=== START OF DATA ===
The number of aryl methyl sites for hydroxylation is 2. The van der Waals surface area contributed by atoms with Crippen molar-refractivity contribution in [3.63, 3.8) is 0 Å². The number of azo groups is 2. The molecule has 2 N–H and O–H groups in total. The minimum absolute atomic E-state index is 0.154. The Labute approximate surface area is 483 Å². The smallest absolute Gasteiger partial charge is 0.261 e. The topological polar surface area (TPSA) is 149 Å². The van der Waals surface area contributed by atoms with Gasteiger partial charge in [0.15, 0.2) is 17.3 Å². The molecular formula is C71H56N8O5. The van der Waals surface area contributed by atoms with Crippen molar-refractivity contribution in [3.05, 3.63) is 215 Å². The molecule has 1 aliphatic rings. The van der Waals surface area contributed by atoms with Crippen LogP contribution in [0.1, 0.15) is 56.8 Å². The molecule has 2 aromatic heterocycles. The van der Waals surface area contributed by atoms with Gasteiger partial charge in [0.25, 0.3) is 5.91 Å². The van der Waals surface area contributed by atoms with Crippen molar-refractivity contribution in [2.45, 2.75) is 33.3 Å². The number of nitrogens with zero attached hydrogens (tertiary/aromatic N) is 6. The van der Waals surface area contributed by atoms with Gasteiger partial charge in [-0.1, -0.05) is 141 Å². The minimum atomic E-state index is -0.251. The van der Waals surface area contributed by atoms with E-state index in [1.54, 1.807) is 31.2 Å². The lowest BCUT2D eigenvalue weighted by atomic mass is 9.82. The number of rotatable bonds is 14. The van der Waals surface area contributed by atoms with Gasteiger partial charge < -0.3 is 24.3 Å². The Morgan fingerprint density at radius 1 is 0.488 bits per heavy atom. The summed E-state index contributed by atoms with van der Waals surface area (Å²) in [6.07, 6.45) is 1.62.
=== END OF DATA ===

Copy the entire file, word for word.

The number of aryl methyl sites for hydroxylation is 2. The van der Waals surface area contributed by atoms with Crippen molar-refractivity contribution in [3.63, 3.8) is 0 Å². The number of azo groups is 2. The molecule has 2 N–H and O–H groups in total. The minimum absolute atomic E-state index is 0.154. The Labute approximate surface area is 483 Å². The smallest absolute Gasteiger partial charge is 0.261 e. The topological polar surface area (TPSA) is 149 Å². The van der Waals surface area contributed by atoms with Gasteiger partial charge in [0.15, 0.2) is 17.3 Å². The molecular formula is C71H56N8O5. The van der Waals surface area contributed by atoms with Crippen molar-refractivity contribution in [3.05, 3.63) is 215 Å². The molecule has 1 aliphatic rings. The van der Waals surface area contributed by atoms with Crippen LogP contribution in [0.1, 0.15) is 56.8 Å². The molecule has 2 aromatic heterocycles. The van der Waals surface area contributed by atoms with Gasteiger partial charge in [0.25, 0.3) is 5.91 Å². The van der Waals surface area contributed by atoms with Crippen molar-refractivity contribution in [2.45, 2.75) is 33.3 Å². The number of nitrogens with zero attached hydrogens (tertiary/aromatic N) is 6. The van der Waals surface area contributed by atoms with Gasteiger partial charge in [-0.1, -0.05) is 141 Å². The minimum atomic E-state index is -0.251. The van der Waals surface area contributed by atoms with E-state index in [1.54, 1.807) is 31.2 Å². The lowest BCUT2D eigenvalue weighted by atomic mass is 9.82. The number of rotatable bonds is 14. The van der Waals surface area contributed by atoms with Gasteiger partial charge < -0.3 is 24.3 Å². The Morgan fingerprint density at radius 1 is 0.488 bits per heavy atom. The summed E-state index contributed by atoms with van der Waals surface area (Å²) in [6.07, 6.45) is 1.62.